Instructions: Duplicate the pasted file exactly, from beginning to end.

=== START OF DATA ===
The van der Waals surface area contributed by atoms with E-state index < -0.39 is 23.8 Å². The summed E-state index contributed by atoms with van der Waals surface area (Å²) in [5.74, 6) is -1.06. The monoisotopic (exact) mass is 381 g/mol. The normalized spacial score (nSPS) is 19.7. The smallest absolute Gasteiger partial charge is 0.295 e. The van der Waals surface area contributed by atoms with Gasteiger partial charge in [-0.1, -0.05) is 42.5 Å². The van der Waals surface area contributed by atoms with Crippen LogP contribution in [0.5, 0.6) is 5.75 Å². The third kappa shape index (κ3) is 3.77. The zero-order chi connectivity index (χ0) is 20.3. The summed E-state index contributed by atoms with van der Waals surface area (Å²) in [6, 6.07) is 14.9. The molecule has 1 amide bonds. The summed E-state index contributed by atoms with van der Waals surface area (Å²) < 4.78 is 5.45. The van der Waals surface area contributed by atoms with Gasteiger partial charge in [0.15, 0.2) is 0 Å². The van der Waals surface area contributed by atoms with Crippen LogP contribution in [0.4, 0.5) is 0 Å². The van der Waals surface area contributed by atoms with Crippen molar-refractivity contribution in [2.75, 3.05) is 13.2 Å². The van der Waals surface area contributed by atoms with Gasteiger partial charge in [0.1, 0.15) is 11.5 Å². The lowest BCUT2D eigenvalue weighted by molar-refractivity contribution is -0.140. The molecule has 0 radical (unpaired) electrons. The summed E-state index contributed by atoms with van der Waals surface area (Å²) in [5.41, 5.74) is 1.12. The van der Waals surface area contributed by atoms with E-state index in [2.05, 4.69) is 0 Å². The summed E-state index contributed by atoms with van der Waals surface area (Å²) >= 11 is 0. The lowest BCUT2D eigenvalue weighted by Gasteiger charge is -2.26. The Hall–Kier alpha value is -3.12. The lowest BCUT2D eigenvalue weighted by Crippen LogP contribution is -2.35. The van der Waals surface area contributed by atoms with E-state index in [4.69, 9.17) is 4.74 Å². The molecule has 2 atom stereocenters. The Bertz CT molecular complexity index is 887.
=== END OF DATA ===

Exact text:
The van der Waals surface area contributed by atoms with E-state index < -0.39 is 23.8 Å². The summed E-state index contributed by atoms with van der Waals surface area (Å²) in [5.74, 6) is -1.06. The monoisotopic (exact) mass is 381 g/mol. The normalized spacial score (nSPS) is 19.7. The smallest absolute Gasteiger partial charge is 0.295 e. The van der Waals surface area contributed by atoms with Gasteiger partial charge in [-0.1, -0.05) is 42.5 Å². The van der Waals surface area contributed by atoms with Crippen LogP contribution in [0.5, 0.6) is 5.75 Å². The third kappa shape index (κ3) is 3.77. The zero-order chi connectivity index (χ0) is 20.3. The summed E-state index contributed by atoms with van der Waals surface area (Å²) in [6, 6.07) is 14.9. The molecule has 1 amide bonds. The summed E-state index contributed by atoms with van der Waals surface area (Å²) < 4.78 is 5.45. The van der Waals surface area contributed by atoms with Gasteiger partial charge in [0.15, 0.2) is 0 Å². The van der Waals surface area contributed by atoms with Crippen LogP contribution in [0.4, 0.5) is 0 Å². The van der Waals surface area contributed by atoms with Crippen molar-refractivity contribution in [2.75, 3.05) is 13.2 Å². The van der Waals surface area contributed by atoms with Gasteiger partial charge in [0.1, 0.15) is 11.5 Å². The lowest BCUT2D eigenvalue weighted by molar-refractivity contribution is -0.140. The molecule has 0 radical (unpaired) electrons. The summed E-state index contributed by atoms with van der Waals surface area (Å²) in [5.41, 5.74) is 1.12. The van der Waals surface area contributed by atoms with E-state index in [2.05, 4.69) is 0 Å². The summed E-state index contributed by atoms with van der Waals surface area (Å²) >= 11 is 0. The lowest BCUT2D eigenvalue weighted by Gasteiger charge is -2.26. The Hall–Kier alpha value is -3.12. The lowest BCUT2D eigenvalue weighted by Crippen LogP contribution is -2.35. The van der Waals surface area contributed by atoms with E-state index in [4.69, 9.17) is 4.74 Å². The molecule has 2 atom stereocenters. The Bertz CT molecular complexity index is 887.